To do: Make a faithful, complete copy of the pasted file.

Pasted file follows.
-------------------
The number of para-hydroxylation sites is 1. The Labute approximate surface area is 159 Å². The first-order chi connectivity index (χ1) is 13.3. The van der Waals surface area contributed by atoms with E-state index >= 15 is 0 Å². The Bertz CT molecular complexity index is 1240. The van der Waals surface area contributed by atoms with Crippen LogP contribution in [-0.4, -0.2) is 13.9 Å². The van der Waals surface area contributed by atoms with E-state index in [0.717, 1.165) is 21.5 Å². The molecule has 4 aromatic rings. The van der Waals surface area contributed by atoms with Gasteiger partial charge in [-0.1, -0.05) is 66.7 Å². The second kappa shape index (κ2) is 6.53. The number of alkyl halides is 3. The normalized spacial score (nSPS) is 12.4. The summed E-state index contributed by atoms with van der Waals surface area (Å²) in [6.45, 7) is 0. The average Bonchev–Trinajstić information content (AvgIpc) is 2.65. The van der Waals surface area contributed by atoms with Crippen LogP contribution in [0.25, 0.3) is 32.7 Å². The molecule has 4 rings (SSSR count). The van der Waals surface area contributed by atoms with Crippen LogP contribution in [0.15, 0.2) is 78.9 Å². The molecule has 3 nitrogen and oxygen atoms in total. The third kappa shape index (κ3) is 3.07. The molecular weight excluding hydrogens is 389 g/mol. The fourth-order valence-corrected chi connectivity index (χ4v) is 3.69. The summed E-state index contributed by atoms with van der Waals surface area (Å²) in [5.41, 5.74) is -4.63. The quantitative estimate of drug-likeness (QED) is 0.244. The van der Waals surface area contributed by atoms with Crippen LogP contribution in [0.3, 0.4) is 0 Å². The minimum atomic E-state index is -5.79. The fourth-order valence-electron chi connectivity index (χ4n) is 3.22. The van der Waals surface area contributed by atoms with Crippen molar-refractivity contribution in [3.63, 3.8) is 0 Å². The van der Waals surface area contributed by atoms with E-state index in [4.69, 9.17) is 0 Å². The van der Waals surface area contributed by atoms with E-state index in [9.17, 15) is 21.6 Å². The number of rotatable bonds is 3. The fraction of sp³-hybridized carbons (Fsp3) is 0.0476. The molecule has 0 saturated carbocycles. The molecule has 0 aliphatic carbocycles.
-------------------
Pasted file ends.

The number of para-hydroxylation sites is 1. The Labute approximate surface area is 159 Å². The first-order chi connectivity index (χ1) is 13.3. The van der Waals surface area contributed by atoms with E-state index >= 15 is 0 Å². The Bertz CT molecular complexity index is 1240. The van der Waals surface area contributed by atoms with Crippen LogP contribution in [-0.4, -0.2) is 13.9 Å². The van der Waals surface area contributed by atoms with E-state index in [0.717, 1.165) is 21.5 Å². The molecule has 4 aromatic rings. The van der Waals surface area contributed by atoms with Gasteiger partial charge in [-0.1, -0.05) is 66.7 Å². The second kappa shape index (κ2) is 6.53. The number of alkyl halides is 3. The normalized spacial score (nSPS) is 12.4. The summed E-state index contributed by atoms with van der Waals surface area (Å²) in [6.45, 7) is 0. The average Bonchev–Trinajstić information content (AvgIpc) is 2.65. The van der Waals surface area contributed by atoms with Crippen LogP contribution in [0.25, 0.3) is 32.7 Å². The molecule has 4 rings (SSSR count). The van der Waals surface area contributed by atoms with Crippen LogP contribution in [0.15, 0.2) is 78.9 Å². The molecule has 3 nitrogen and oxygen atoms in total. The third kappa shape index (κ3) is 3.07. The molecular weight excluding hydrogens is 389 g/mol. The fourth-order valence-corrected chi connectivity index (χ4v) is 3.69. The summed E-state index contributed by atoms with van der Waals surface area (Å²) in [5.41, 5.74) is -4.63. The quantitative estimate of drug-likeness (QED) is 0.244. The van der Waals surface area contributed by atoms with Crippen LogP contribution in [0.3, 0.4) is 0 Å². The minimum atomic E-state index is -5.79. The fourth-order valence-electron chi connectivity index (χ4n) is 3.22. The van der Waals surface area contributed by atoms with Crippen molar-refractivity contribution in [3.63, 3.8) is 0 Å². The van der Waals surface area contributed by atoms with E-state index in [4.69, 9.17) is 0 Å². The van der Waals surface area contributed by atoms with E-state index in [9.17, 15) is 21.6 Å². The number of rotatable bonds is 3. The fraction of sp³-hybridized carbons (Fsp3) is 0.0476. The molecule has 0 saturated carbocycles. The molecule has 0 aliphatic carbocycles.